If the events of the last year have taught us anything about the way information is cultivated, disseminated and analysed, it’s that social media plays a central role in how most of us consume and comprehend news. Those with a following have used their platforms to highlight the issues about which they care, while on the flip side, other platforms have launched in order to specifically address various issues — and have amassed followings as a result. Shit You Should Care About (SYSCA) is one — and a notable one at that.
An Instagram account that was started in 2018 by university students in Wellington, Lucy Blakiston, Ruby Edwards and Olivia Mercer, SYSCA was born from the idea to create something that made important news, political and cultural happenings and Zeitgeist-y shifts feel accessible to the masses. “We are just a bunch of non-experts helping people give a shit — about literally anything,” one of SYSCA’s founders explains. And if their numbers are an indication of anything, it’s that a lot of people really do give a shit.
With 2.9 million followers — including the likes of Ariana Grande and Bella Hadid — Shit You Should Care About has developed a strong voice via its easy-to-digest posts on everything from Black Lives Matter to feminism to Covid-19 and even information on mental health, tech news, Māori affairs and funny, topical memes. In essence, it takes complex issues around almost anything and repackages them for the shorter attention spans of a social media audience.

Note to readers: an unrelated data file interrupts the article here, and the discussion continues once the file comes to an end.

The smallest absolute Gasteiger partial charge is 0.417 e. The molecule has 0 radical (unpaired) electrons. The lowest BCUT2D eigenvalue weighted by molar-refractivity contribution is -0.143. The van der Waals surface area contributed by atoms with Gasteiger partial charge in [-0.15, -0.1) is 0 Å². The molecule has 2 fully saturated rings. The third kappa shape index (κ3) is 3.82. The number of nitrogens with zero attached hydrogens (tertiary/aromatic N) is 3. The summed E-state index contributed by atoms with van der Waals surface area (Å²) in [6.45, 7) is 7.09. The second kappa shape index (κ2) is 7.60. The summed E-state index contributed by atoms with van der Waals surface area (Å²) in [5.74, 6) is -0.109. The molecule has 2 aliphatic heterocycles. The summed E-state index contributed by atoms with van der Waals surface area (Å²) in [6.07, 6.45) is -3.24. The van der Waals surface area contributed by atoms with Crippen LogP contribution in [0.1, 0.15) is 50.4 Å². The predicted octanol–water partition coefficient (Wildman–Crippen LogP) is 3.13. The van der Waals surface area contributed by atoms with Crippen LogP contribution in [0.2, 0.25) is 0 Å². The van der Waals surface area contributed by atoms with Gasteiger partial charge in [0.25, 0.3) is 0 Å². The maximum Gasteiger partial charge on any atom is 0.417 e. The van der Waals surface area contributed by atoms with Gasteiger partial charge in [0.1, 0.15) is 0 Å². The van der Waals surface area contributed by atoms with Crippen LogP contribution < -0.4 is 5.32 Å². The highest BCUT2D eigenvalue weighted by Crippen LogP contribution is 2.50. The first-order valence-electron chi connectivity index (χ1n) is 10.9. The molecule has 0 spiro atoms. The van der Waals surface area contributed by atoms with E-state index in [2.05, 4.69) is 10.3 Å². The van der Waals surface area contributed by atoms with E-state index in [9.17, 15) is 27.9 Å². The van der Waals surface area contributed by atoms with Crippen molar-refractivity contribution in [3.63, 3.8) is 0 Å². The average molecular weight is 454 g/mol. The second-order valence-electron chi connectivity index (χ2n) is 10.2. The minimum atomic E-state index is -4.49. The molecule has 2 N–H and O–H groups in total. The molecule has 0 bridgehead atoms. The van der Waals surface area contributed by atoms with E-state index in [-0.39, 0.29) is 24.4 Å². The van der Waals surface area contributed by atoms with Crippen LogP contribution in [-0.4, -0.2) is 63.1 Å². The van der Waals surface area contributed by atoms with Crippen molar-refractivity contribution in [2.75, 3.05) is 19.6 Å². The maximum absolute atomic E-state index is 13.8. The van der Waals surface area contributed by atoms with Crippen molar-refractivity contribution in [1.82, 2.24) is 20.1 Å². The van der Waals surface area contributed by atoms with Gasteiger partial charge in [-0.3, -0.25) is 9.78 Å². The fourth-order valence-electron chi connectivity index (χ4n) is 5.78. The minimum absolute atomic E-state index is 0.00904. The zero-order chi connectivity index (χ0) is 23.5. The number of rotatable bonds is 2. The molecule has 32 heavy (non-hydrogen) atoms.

“I think that part of our popularity is our Kiwi sense of humour,” says Lucy when asked about SYSCA’s attentive, global audience. “It’s really been a combination of people being in lockdown and being more immersed in social media than ever before, plus the strong resurgence of movements like Black Lives Matter, alongside a host of celebrities re-sharing our posts.”
But with great followings comes great responsibility. As the SYSCA founders explain, deciding what to post comes with a lot of pressure. “Imposter syndrome has been a huge hurdle,” they say, “like who gave us the right to do this job?” Choosing which issues to highlight comes down to trusting their gut. “We still act and post the same way we did on day one,” Lucy explains. “We don’t let others tell us how to use the platform that we love, we don’t spend too much time in the comments, and we make sure that we are being as transparent and as reliable as possible.”
And while posting everything going on in the world would be impossible, where SYSCA has succeeded, is in recognising the positive potential of social media when it is harnessed as a forum for like-minded, passionate people who want to be active participants in their communities.
As SYSCA’s reach continues to grow (the girls also launched a podcast, The Shit Show, last year), the future seems promising. The trio indicates that monetising SYSCA is on the agenda, as they look to make what has become a full-time side-hustle, a sustainable business for all of them. As Olivia says, “SYSCA has become a living, breathing, growing organism in and of itself, and right now, we’re just directing it, but I think it will become clearer, with some time, what exactly we want to turn it into.” One to watch indeed.